Rising up through the Mariners system, Ackley was probably told to be patient, try to work counts into his favor, make the pitcher work harder, and take a walk when offered one.  Twenty years earlier, when Bill James was still publishing abstracts for a small readership and Eric was trying to wedge himself onto the major league roster of the franchise James would one day work for, the minor league instructors may have put less emphasis on pitch counts and OBP.  But surely his managers appreciated the value of a walk and the advantage a hitter has in a 2-0 count.  Does Wedge think Ackley would have been more successful had he swung at more first pitches and not taken on 3-0?

There’s little, if any, evidence that Ackley shifted his focus to drawing walks as his career progressed.  Not only did his walk rate drop in each of his three major league seasons (from 10.6% to 7.0%), but his strikeout rate dropped as well.  If he were trying to work deeper counts and swinging less in the interest of drawing walks, but failing, wouldn’t it follow that he would strike out more?  And he walked more in the minors (15.4%) than he ever did with the Mariners.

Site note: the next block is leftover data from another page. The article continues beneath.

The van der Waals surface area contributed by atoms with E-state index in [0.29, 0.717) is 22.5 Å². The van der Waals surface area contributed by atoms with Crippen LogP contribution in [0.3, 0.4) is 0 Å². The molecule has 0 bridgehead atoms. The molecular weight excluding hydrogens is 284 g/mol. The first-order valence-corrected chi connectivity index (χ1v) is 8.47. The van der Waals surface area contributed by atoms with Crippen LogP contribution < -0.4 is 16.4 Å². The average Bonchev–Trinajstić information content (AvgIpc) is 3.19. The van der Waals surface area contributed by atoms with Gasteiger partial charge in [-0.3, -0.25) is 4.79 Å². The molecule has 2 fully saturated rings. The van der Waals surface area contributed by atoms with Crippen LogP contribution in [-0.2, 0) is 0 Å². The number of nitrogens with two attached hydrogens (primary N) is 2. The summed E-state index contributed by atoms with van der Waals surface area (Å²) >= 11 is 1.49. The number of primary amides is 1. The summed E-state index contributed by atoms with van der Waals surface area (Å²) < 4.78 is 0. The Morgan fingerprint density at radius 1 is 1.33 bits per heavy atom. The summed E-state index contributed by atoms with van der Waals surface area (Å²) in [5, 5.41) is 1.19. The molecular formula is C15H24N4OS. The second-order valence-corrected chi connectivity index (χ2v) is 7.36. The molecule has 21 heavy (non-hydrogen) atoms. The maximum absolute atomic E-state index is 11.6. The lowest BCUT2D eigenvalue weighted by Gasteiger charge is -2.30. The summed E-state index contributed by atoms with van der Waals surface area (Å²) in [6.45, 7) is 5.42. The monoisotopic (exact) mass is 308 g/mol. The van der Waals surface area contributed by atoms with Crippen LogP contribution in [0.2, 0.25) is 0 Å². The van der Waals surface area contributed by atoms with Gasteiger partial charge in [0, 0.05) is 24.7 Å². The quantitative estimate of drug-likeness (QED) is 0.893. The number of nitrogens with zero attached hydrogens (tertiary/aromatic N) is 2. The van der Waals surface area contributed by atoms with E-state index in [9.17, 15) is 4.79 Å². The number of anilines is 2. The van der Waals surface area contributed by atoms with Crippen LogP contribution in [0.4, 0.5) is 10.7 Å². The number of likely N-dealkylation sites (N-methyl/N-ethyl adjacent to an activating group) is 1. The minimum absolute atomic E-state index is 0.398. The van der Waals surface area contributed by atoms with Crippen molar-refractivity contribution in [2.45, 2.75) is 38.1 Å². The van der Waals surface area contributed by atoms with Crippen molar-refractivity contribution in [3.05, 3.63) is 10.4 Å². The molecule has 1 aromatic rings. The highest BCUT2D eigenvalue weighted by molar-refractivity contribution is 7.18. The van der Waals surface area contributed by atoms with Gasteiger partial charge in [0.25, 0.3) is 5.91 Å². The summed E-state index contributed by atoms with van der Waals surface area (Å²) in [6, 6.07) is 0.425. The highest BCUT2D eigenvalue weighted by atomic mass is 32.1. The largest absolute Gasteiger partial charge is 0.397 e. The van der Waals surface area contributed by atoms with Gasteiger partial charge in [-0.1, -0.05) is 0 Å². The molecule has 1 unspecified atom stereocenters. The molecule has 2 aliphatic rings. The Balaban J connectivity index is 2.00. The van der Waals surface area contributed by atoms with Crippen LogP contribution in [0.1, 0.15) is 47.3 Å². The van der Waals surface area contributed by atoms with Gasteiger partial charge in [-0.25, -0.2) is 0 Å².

Perhaps he found himself in more two-strike counts and made more weak contact.  It’s true that his line drive rate dropped each year (from 22.3% to 18.5%), and that his ground ball/fly ball rate more than doubled between 2011 and ’13.  While he probably doesn’t know these numbers, Wedge knows better than you or I how these numbers were related to any change in Ackley’s approach predicated on pitch selectivity.

We all know Wedge is not alone as a baseball insider questioning the validity of more advanced research and its encroachment on the game, particularly in the front offices from which he receives his marching orders.  When outsiders suggest that a team could be better managed by restructuring lineups, platooning more, or using relief pitchers differently, we’re certainly prone to overlooking the impact of these changes on the actual human beings playing the game.  I’m sure the Reds would win more games if Joey Votto hit second and Zack Cozart hit… I don’t know… 84th, but how would Votto react to being told he needs to leave what he’s always been told is the “heart of the order”?

But does this insider/outsider dichotomy really apply to Ackley’s situation?